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Publix opens first supermarket in Tampa’s bustling West Shore district

A Sports Authority closed four years ago giving Publix the space it needed to reach a new market.
The sub station takes center stage at the new West Shore Publix supermarket opening on Thursday. [MARTHA ASENCIO RHINE | Times]

TAMPA — It’s not that a grocery store never looked to open in West Shore, it’s that there was not any room.

West Shore has been a busy business district for two decades, with nearly every square foot of land developed. It wasn’t until the Sports Authority chain toppled, closing all of its locations and freeing up 30,000 square feet on W Kennedy Boulevard, that Publix could move in.

Sports Authority closed four years ago. On Thursday morning, the long-awaited Publix will open.

“In the big picture, Publix has been looking at this area,” said Patrick Berman, a managing director with real estate firm Cushman & Wakefield. “There is not a grocery store west of Dale Mabry (Highway), but there are a whole lot of people living west of Dale Mabry.”

The district is about 10 square miles along West Shore Boulevard between Kennedy Boulevard and Hillsborough Avenue. It encompasses both the WestShore Plaza and International Plaza malls, as well as Tampa International Airport. And before Publix, it didn’t have its own supermarket.

The area that encompasses the Westshore district. [Westshore Alliance]

The residents near and in West Shore would have to visit the Trader Joe’s about 2 miles away or the Publix in South Tampa that is farther. It might not sound like a great distance, but in the South Tampa gridlock it could feel like “an ocean away,” said Publix spokesman Brian West. A drive could be as few as 10 or 15 minutes or as long as 30 one way.

It’s a bustling area. The West Shore district has more than 100,000 workers coming to its offices each day, according to local business group the Westshore Alliance. About 15,000 people live within the district itself, and there are the 40 hotels with a combined 7,000 rooms.

West said Publix expects the store to be especially busy during the lunchtime and evening rush hours. The store is about 33,000-square-feet, making it slightly larger than some of the brand’s other urban locations but smaller than its standard 45,000-square-foot suburban markets.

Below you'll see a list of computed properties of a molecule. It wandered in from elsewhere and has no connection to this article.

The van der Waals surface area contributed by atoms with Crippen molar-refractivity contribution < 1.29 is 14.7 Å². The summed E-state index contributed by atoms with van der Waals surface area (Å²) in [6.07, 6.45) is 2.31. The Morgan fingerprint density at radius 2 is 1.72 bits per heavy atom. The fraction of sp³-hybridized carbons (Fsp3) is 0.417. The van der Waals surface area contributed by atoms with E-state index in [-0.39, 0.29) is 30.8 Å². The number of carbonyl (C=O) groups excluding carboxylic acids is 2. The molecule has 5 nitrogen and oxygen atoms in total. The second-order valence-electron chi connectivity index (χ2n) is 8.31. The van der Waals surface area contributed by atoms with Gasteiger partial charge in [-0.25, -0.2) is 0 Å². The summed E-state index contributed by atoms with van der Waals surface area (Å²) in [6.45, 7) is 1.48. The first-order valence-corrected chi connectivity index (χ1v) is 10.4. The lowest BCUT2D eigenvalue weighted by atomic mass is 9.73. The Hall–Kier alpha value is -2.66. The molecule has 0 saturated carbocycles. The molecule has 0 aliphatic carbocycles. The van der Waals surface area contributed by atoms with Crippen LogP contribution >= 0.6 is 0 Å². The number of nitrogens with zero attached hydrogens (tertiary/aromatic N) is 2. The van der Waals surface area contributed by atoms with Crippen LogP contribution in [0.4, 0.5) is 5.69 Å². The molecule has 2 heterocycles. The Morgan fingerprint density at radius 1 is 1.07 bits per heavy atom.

After walking through the store’s sliding glass doors, customers are greeted with an assortment of grab-and-go options. There are refrigerators packed with fresh sliced fruit. The sub counter is center stage, with a small counter of ready-to-serve hot items at its side. For those in more of a rush, cardboard containers are prepacked with entrees such as roasted salmon and pulled pork.

The new West Shore Publix supermarket is having its grand opening Thursday in Tampa. [MARTHA ASENCIO RHINE | Times]

“This is a brand new market for us,” West said. So the store is making its best guesses on what customers will want with room for adjustments.

Publix looks at an area’s demographics when designing a new store’s layout and choosing its inventory. The store only has six cash registers, but three self-checkout lanes to cater to shoppers who are coming in for lunch or just a couple things on their way home from the office.

The store is at 4900 W Kennedy Blvd., which is near the Interstate 275 interchange. Berman, who is an expert in retail real estate, expects the West Shore location to quickly become one of Publix’s top 10 earners overall because of its location.

“It’s next to condos and apartment buildings, ideal consumers,” Berman said. “It’s also a lot of families and affluent people.”

This used to be a Sports Authority location. On Thursday it reopens as a Publix. [MARTHA ASENCIO RHINE | Times]

Across the street, WestShore Plaza and its owner Washington Prime are plotting to turn the traditional mall into a mixed-use complex. The plans call for apartments and another grocery store.

The project is still in the early stages, but Berman said if it comes together in the next couple of years Publix still doesn’t have much to worry about. The store not only has a loyal following, so many people pass through the district it’s enough to feed two grocers.

“The demand is there and the demand is strong,” Berman said.

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